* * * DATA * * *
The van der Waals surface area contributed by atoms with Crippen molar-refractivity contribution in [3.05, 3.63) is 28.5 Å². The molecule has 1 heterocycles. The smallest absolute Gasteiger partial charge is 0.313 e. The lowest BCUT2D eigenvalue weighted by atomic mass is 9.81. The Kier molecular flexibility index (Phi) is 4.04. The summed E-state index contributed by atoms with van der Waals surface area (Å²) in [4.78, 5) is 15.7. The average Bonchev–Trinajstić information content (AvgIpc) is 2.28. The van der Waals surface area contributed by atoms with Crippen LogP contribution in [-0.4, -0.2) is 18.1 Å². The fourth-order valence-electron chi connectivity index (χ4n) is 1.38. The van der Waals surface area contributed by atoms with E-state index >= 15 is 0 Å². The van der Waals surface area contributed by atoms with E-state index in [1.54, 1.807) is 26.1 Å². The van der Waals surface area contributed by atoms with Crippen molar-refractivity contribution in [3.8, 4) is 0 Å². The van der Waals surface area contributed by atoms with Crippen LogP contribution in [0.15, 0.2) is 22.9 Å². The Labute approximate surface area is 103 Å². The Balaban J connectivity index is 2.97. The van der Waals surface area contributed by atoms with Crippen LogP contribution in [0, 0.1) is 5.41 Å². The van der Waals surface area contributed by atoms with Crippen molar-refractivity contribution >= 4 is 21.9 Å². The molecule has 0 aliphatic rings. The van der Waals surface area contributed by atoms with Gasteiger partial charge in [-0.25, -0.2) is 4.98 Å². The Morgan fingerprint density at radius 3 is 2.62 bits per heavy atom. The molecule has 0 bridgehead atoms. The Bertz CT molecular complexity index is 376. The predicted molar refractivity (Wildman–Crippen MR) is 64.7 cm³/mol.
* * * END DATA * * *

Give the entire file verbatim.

The van der Waals surface area contributed by atoms with Crippen molar-refractivity contribution in [3.05, 3.63) is 28.5 Å². The molecule has 1 heterocycles. The smallest absolute Gasteiger partial charge is 0.313 e. The lowest BCUT2D eigenvalue weighted by atomic mass is 9.81. The Kier molecular flexibility index (Phi) is 4.04. The summed E-state index contributed by atoms with van der Waals surface area (Å²) in [4.78, 5) is 15.7. The average Bonchev–Trinajstić information content (AvgIpc) is 2.28. The van der Waals surface area contributed by atoms with Crippen LogP contribution in [-0.4, -0.2) is 18.1 Å². The fourth-order valence-electron chi connectivity index (χ4n) is 1.38. The van der Waals surface area contributed by atoms with E-state index >= 15 is 0 Å². The van der Waals surface area contributed by atoms with E-state index in [1.54, 1.807) is 26.1 Å². The van der Waals surface area contributed by atoms with Crippen molar-refractivity contribution in [3.8, 4) is 0 Å². The van der Waals surface area contributed by atoms with Crippen LogP contribution in [0.15, 0.2) is 22.9 Å². The Labute approximate surface area is 103 Å². The Balaban J connectivity index is 2.97. The van der Waals surface area contributed by atoms with Crippen LogP contribution in [0, 0.1) is 5.41 Å². The van der Waals surface area contributed by atoms with Crippen molar-refractivity contribution >= 4 is 21.9 Å². The molecule has 0 aliphatic rings. The van der Waals surface area contributed by atoms with Gasteiger partial charge in [-0.25, -0.2) is 4.98 Å². The Morgan fingerprint density at radius 3 is 2.62 bits per heavy atom. The molecule has 0 bridgehead atoms. The Bertz CT molecular complexity index is 376. The predicted molar refractivity (Wildman–Crippen MR) is 64.7 cm³/mol.